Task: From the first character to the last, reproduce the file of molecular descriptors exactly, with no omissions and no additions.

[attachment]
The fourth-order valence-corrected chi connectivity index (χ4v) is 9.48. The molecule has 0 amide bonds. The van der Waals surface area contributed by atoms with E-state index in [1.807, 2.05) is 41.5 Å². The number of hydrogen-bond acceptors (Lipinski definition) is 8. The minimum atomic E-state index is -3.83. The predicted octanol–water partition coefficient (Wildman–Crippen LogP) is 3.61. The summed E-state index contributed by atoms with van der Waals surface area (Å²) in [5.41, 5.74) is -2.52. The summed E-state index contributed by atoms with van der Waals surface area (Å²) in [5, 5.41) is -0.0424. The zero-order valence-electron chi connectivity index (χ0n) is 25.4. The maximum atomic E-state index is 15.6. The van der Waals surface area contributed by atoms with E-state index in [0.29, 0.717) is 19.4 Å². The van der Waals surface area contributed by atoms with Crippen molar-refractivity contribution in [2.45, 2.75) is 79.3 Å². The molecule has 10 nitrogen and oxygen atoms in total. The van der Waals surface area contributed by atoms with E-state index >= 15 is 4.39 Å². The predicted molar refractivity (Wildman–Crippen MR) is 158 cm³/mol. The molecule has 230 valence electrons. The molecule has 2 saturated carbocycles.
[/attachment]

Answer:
The fourth-order valence-corrected chi connectivity index (χ4v) is 9.48. The molecule has 0 amide bonds. The van der Waals surface area contributed by atoms with E-state index in [1.807, 2.05) is 41.5 Å². The number of hydrogen-bond acceptors (Lipinski definition) is 8. The minimum atomic E-state index is -3.83. The predicted octanol–water partition coefficient (Wildman–Crippen LogP) is 3.61. The summed E-state index contributed by atoms with van der Waals surface area (Å²) in [5.41, 5.74) is -2.52. The summed E-state index contributed by atoms with van der Waals surface area (Å²) in [5, 5.41) is -0.0424. The zero-order valence-electron chi connectivity index (χ0n) is 25.4. The maximum atomic E-state index is 15.6. The van der Waals surface area contributed by atoms with E-state index in [0.29, 0.717) is 19.4 Å². The van der Waals surface area contributed by atoms with Crippen molar-refractivity contribution in [2.45, 2.75) is 79.3 Å². The molecule has 10 nitrogen and oxygen atoms in total. The van der Waals surface area contributed by atoms with E-state index >= 15 is 4.39 Å². The predicted molar refractivity (Wildman–Crippen MR) is 158 cm³/mol. The molecule has 230 valence electrons. The molecule has 2 saturated carbocycles.